Design galleries are striking in their generality and ease of implementation: in any domain where something is configured by many parameters, it can be applied. Similar to how designers often come up with multiple different prototypes for comparison, design galleries are successful in using dispersion algorithms to generate settings leading to very different examples. Although a very large number of examples must be evaluated to find a small collection of well-dispersed examples, it is only their distance from one another that matters during the dispersion phase, so very low-dimensional vectors can be used to describe them (e.g. only 8 pixels were needed to describe transfer functions).
On the other hand, the very premise of this work, that the use of design galleries will be helpful to designers in either producing superior designs or completing design work more quickly, was not tested (nor was any sort of user testing done). Designers may discover that they can use their intuition to essentially duplicate the results of the algorithm without the substantial time overhead, which interrupts their process (although today, with faster processors and massive parallelism, a much more responsive system may be feasible). Similarly, no experiments were done to demonstrate that the output vector distance corresponded in any way to actual perceptual distance - primitive techniques like using logarithms for quantities of high dynamic range are no substitute for a more sophisticated model (e.g. when modelling sound pitch, ability to distinguish adjacent pitches near the extremes of human hearing is poor). I also found it strange that, although by their own admission most of the processing time was spent rendering the well-dispersed candidates, they did not elect to spend more time on effective dispersion using algorithms better than the trivial greedy one. Finally, they provide very little guidance to developers of design gallery systems on how to choose effective output vectors, which are not only difficult to design but in several examples are based on assumptions about the particular problem at hand, making the possibility of generalization unclear. It's not even clear that the output vectors they ultimately chose are good ones without any theoretical ideal to evaluate against.
ModelCraft, designed for architects, is a system that allows designers to interact directly with folded paper models by using a pen with a built-in camera that can see identifying patterns printed on the paper to determine its precise location on the paper model. The ability to largely automate the process of moving between digital and paper models allows both their affordances to be exploited effectively and the technology is inexpensive and easy to set up.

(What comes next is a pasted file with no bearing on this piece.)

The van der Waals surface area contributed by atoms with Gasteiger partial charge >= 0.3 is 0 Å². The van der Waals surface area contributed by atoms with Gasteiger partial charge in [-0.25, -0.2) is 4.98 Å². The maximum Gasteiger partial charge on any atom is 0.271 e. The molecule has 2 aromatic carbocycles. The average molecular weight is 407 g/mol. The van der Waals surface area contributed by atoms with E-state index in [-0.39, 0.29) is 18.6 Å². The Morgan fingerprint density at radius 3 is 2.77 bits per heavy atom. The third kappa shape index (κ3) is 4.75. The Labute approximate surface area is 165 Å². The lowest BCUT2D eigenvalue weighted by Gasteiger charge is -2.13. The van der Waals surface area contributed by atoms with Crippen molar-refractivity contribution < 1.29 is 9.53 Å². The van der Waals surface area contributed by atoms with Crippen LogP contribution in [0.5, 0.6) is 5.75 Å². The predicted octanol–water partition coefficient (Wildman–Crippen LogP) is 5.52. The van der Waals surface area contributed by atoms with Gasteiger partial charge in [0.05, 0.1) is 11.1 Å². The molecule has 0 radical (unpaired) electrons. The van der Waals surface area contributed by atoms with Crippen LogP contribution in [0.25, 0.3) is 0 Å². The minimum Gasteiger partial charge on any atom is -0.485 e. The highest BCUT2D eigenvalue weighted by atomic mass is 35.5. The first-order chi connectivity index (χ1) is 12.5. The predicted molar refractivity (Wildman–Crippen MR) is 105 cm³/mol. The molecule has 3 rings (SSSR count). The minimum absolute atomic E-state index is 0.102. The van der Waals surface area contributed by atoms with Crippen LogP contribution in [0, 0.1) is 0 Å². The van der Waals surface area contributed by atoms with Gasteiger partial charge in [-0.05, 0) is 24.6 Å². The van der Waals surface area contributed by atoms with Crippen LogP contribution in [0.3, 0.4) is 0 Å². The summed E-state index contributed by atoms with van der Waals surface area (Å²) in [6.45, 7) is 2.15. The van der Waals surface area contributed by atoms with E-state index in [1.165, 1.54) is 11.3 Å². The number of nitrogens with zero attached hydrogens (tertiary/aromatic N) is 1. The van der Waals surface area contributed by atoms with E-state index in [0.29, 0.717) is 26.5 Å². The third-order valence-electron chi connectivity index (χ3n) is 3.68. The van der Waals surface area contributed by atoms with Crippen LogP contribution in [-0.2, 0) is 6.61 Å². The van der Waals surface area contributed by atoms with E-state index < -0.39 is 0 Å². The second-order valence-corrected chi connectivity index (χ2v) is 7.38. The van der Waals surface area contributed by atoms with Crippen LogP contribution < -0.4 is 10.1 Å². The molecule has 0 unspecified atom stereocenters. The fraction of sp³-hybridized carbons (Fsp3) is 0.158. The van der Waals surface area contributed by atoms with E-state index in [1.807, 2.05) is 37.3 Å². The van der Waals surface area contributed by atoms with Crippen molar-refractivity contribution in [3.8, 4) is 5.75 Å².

Like design galleries, ModelCraft uses trivial algorithms in an area where they can afford better ones (layout of patches on pages - partial search or evolutionary search would work fine for such small numbers of pieces). Certain potential limitations - such as the feasible size of the command language before recognition errors became problematic - were not thoroughly investigated, nor has formal user testing yet commenced. Problems with Anoto and pattern discontinuities currently limit the complexity of the models they can handle, making it at best useful for early drafts of architecture and not for fine sculpture.
A frustrating limitation of ModelCraft is that if the digital model is updated, the real-world model diverges, leading to ambiguities, and must eventually be reconstructed - even assuming 3D printers could automate the process entirely, which is likely to be achieved, reconstruction is slow. Ideally, a device would exist (call it say, a 3D editor) that could update a physical 3D model on-the-fly, by e.g. cutting a hole in it or printing on an extrusion.
Rohan Nagesh - 10/3/2011 8:10:07
The first paper discusses Design Galleries, interfaces for light selection and placement for image rendering. The second paper discusses ModelCraft a process that makes use of a digital pen to transfer edits and annotations from a physical model to a virtual model, a technology that can also be extended to 3D-printing technology.
Regarding the first paper, it is clear that the target stage in the design process for DG's is the early stage. The designer may have no idea what final concept they want but may want flexibility in the early stages to explore a range of possibilities. Additionally, the DG's work even with high computational-cost projects. Lastly, I think the biggest draw is that the actual DG interface is fairly intuitive and easy to use.
Regarding the second paper, I definitely see the need in the market for such a device. However, its limitations, current accuracy, and integration costs will be the biggest barriers to adoption. I like the fact that 2 modes of use exist--real-time processing and batch processing, which allow for an enhanced product offering the and the ability to reach a broader target audience. Lastly, until the pattern matching process is enhanced, it will be difficult to run comprehensive user tests and gauge interest level from designers.
Vinson Chuong - 10/3/2011 8:43:39
"Design Galleries: A General Approach to Setting Parameters for Computer Graphics and Animation" presents a framework for generating and presenting candidate solutions for certain optimization problems whose objectives are not easilly specified. "The ModelCraft Framework: Capturing Freehand Annotations and Edits to Facilitate the 3D Model Design Process Using a Digital Pen" presents a system for manipulating 3D models via annotating and extending a physical copy of the model.